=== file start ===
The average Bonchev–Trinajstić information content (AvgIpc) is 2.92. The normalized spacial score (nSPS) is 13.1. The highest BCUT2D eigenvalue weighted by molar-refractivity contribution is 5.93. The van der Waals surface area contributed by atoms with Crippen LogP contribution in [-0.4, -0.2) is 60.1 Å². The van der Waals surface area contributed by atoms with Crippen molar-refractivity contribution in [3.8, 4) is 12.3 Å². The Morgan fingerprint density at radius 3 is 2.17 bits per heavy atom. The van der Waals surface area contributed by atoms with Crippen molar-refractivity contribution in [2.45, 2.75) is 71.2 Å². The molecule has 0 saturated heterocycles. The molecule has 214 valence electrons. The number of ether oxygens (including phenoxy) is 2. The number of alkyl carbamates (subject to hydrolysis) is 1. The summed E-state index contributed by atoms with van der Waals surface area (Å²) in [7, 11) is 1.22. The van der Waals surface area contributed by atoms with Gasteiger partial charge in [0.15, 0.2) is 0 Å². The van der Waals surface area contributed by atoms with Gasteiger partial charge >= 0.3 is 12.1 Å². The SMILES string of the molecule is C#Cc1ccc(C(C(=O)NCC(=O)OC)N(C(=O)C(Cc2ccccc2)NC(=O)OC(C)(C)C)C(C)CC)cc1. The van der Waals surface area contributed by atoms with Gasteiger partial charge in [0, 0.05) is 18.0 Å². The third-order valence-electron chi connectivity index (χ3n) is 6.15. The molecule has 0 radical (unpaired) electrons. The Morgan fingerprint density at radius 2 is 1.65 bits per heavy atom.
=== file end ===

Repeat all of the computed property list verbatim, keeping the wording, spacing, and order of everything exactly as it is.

The average Bonchev–Trinajstić information content (AvgIpc) is 2.92. The normalized spacial score (nSPS) is 13.1. The highest BCUT2D eigenvalue weighted by molar-refractivity contribution is 5.93. The van der Waals surface area contributed by atoms with Crippen LogP contribution in [-0.4, -0.2) is 60.1 Å². The van der Waals surface area contributed by atoms with Crippen molar-refractivity contribution in [3.8, 4) is 12.3 Å². The Morgan fingerprint density at radius 3 is 2.17 bits per heavy atom. The van der Waals surface area contributed by atoms with Crippen molar-refractivity contribution in [2.45, 2.75) is 71.2 Å². The molecule has 0 saturated heterocycles. The molecule has 214 valence electrons. The number of ether oxygens (including phenoxy) is 2. The number of alkyl carbamates (subject to hydrolysis) is 1. The summed E-state index contributed by atoms with van der Waals surface area (Å²) in [7, 11) is 1.22. The van der Waals surface area contributed by atoms with Gasteiger partial charge in [0.15, 0.2) is 0 Å². The van der Waals surface area contributed by atoms with Gasteiger partial charge >= 0.3 is 12.1 Å². The SMILES string of the molecule is C#Cc1ccc(C(C(=O)NCC(=O)OC)N(C(=O)C(Cc2ccccc2)NC(=O)OC(C)(C)C)C(C)CC)cc1. The van der Waals surface area contributed by atoms with Gasteiger partial charge in [0, 0.05) is 18.0 Å². The third-order valence-electron chi connectivity index (χ3n) is 6.15. The molecule has 0 radical (unpaired) electrons. The Morgan fingerprint density at radius 2 is 1.65 bits per heavy atom.